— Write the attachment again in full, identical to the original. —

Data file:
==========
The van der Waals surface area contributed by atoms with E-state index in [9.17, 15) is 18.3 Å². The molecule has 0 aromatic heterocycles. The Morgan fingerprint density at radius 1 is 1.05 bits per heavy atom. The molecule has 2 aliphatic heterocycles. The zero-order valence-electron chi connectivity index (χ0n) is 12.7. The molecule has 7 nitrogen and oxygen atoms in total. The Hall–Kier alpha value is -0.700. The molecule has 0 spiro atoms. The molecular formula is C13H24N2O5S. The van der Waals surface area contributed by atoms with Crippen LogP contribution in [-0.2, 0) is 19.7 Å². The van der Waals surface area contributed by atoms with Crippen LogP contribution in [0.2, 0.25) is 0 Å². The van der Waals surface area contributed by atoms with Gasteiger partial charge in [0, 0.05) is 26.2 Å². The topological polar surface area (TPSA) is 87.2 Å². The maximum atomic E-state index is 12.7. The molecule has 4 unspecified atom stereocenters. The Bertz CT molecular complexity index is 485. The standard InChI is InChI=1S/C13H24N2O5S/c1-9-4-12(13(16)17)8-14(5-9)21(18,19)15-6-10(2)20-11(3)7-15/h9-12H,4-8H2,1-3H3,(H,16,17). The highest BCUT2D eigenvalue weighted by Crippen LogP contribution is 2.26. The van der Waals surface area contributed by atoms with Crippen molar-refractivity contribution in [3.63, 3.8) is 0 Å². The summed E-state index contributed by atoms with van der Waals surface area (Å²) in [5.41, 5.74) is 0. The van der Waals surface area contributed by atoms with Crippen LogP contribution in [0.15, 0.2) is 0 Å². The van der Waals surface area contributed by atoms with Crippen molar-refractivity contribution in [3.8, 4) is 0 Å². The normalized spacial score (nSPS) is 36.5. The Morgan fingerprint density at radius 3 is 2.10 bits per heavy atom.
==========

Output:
The van der Waals surface area contributed by atoms with E-state index in [9.17, 15) is 18.3 Å². The molecule has 0 aromatic heterocycles. The Morgan fingerprint density at radius 1 is 1.05 bits per heavy atom. The molecule has 2 aliphatic heterocycles. The zero-order valence-electron chi connectivity index (χ0n) is 12.7. The molecule has 7 nitrogen and oxygen atoms in total. The Hall–Kier alpha value is -0.700. The molecule has 0 spiro atoms. The molecular formula is C13H24N2O5S. The van der Waals surface area contributed by atoms with Crippen LogP contribution in [-0.2, 0) is 19.7 Å². The van der Waals surface area contributed by atoms with Crippen LogP contribution in [0.2, 0.25) is 0 Å². The van der Waals surface area contributed by atoms with Gasteiger partial charge in [0, 0.05) is 26.2 Å². The topological polar surface area (TPSA) is 87.2 Å². The maximum atomic E-state index is 12.7. The molecule has 4 unspecified atom stereocenters. The Bertz CT molecular complexity index is 485. The standard InChI is InChI=1S/C13H24N2O5S/c1-9-4-12(13(16)17)8-14(5-9)21(18,19)15-6-10(2)20-11(3)7-15/h9-12H,4-8H2,1-3H3,(H,16,17). The highest BCUT2D eigenvalue weighted by Crippen LogP contribution is 2.26. The van der Waals surface area contributed by atoms with Crippen molar-refractivity contribution in [3.63, 3.8) is 0 Å². The summed E-state index contributed by atoms with van der Waals surface area (Å²) in [5.41, 5.74) is 0. The van der Waals surface area contributed by atoms with Crippen LogP contribution in [0.15, 0.2) is 0 Å². The van der Waals surface area contributed by atoms with Crippen molar-refractivity contribution in [3.8, 4) is 0 Å². The normalized spacial score (nSPS) is 36.5. The Morgan fingerprint density at radius 3 is 2.10 bits per heavy atom.